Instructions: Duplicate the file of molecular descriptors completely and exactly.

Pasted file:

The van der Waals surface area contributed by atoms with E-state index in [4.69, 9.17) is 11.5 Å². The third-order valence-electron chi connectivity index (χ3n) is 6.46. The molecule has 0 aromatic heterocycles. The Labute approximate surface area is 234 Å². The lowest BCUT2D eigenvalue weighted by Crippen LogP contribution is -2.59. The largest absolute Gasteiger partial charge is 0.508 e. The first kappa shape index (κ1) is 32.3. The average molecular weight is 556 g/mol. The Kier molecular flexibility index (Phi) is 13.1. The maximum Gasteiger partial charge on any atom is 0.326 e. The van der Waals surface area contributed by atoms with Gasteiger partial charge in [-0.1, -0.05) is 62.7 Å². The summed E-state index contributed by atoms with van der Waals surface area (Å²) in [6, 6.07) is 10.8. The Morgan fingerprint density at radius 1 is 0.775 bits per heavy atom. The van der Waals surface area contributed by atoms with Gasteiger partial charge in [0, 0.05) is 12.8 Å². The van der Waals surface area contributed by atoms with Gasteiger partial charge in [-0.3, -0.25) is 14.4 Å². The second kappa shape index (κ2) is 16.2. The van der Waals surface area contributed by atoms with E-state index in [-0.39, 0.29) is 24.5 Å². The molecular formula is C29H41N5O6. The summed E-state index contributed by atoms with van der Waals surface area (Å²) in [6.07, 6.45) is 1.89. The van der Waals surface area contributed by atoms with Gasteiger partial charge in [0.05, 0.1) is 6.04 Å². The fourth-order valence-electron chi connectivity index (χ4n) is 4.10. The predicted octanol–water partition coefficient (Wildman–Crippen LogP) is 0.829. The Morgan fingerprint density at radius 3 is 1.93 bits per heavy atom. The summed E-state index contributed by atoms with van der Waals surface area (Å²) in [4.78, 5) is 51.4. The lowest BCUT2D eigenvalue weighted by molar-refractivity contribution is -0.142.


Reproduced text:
The van der Waals surface area contributed by atoms with E-state index in [4.69, 9.17) is 11.5 Å². The third-order valence-electron chi connectivity index (χ3n) is 6.46. The molecule has 0 aromatic heterocycles. The Labute approximate surface area is 234 Å². The lowest BCUT2D eigenvalue weighted by Crippen LogP contribution is -2.59. The largest absolute Gasteiger partial charge is 0.508 e. The first kappa shape index (κ1) is 32.3. The average molecular weight is 556 g/mol. The Kier molecular flexibility index (Phi) is 13.1. The maximum Gasteiger partial charge on any atom is 0.326 e. The van der Waals surface area contributed by atoms with Gasteiger partial charge in [-0.1, -0.05) is 62.7 Å². The summed E-state index contributed by atoms with van der Waals surface area (Å²) in [6, 6.07) is 10.8. The Morgan fingerprint density at radius 1 is 0.775 bits per heavy atom. The van der Waals surface area contributed by atoms with Gasteiger partial charge in [0, 0.05) is 12.8 Å². The van der Waals surface area contributed by atoms with Gasteiger partial charge in [-0.3, -0.25) is 14.4 Å². The second kappa shape index (κ2) is 16.2. The van der Waals surface area contributed by atoms with E-state index in [-0.39, 0.29) is 24.5 Å². The molecular formula is C29H41N5O6. The summed E-state index contributed by atoms with van der Waals surface area (Å²) in [6.07, 6.45) is 1.89. The van der Waals surface area contributed by atoms with Gasteiger partial charge in [0.05, 0.1) is 6.04 Å². The fourth-order valence-electron chi connectivity index (χ4n) is 4.10. The predicted octanol–water partition coefficient (Wildman–Crippen LogP) is 0.829. The Morgan fingerprint density at radius 3 is 1.93 bits per heavy atom. The summed E-state index contributed by atoms with van der Waals surface area (Å²) in [4.78, 5) is 51.4. The lowest BCUT2D eigenvalue weighted by molar-refractivity contribution is -0.142.